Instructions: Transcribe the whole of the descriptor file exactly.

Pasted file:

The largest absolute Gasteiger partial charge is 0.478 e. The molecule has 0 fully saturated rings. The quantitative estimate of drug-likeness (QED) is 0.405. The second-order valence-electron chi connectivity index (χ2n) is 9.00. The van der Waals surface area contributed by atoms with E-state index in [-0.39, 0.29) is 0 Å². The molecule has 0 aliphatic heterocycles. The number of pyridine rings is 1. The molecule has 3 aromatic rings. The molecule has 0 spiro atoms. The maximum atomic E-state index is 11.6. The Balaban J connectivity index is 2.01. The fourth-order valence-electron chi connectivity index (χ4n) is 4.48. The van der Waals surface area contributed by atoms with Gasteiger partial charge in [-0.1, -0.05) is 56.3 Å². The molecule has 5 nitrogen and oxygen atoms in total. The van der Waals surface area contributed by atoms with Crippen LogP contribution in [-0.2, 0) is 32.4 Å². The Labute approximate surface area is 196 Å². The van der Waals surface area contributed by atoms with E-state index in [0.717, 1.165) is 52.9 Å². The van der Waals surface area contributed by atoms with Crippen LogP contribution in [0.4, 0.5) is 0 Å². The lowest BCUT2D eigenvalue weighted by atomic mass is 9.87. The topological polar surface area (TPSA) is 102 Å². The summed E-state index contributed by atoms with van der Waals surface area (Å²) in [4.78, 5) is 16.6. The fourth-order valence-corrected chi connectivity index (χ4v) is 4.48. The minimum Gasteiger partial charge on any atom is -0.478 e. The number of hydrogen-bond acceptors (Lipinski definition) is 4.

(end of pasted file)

The largest absolute Gasteiger partial charge is 0.478 e. The molecule has 0 fully saturated rings. The quantitative estimate of drug-likeness (QED) is 0.405. The second-order valence-electron chi connectivity index (χ2n) is 9.00. The van der Waals surface area contributed by atoms with E-state index in [-0.39, 0.29) is 0 Å². The molecule has 0 aliphatic heterocycles. The number of pyridine rings is 1. The molecule has 3 aromatic rings. The molecule has 0 spiro atoms. The maximum atomic E-state index is 11.6. The Balaban J connectivity index is 2.01. The fourth-order valence-electron chi connectivity index (χ4n) is 4.48. The van der Waals surface area contributed by atoms with Gasteiger partial charge in [-0.1, -0.05) is 56.3 Å². The molecule has 5 nitrogen and oxygen atoms in total. The van der Waals surface area contributed by atoms with Crippen LogP contribution in [-0.2, 0) is 32.4 Å². The Labute approximate surface area is 196 Å². The van der Waals surface area contributed by atoms with E-state index in [0.717, 1.165) is 52.9 Å². The van der Waals surface area contributed by atoms with Crippen LogP contribution in [0.4, 0.5) is 0 Å². The lowest BCUT2D eigenvalue weighted by atomic mass is 9.87. The topological polar surface area (TPSA) is 102 Å². The summed E-state index contributed by atoms with van der Waals surface area (Å²) in [4.78, 5) is 16.6. The fourth-order valence-corrected chi connectivity index (χ4v) is 4.48. The minimum Gasteiger partial charge on any atom is -0.478 e. The number of hydrogen-bond acceptors (Lipinski definition) is 4.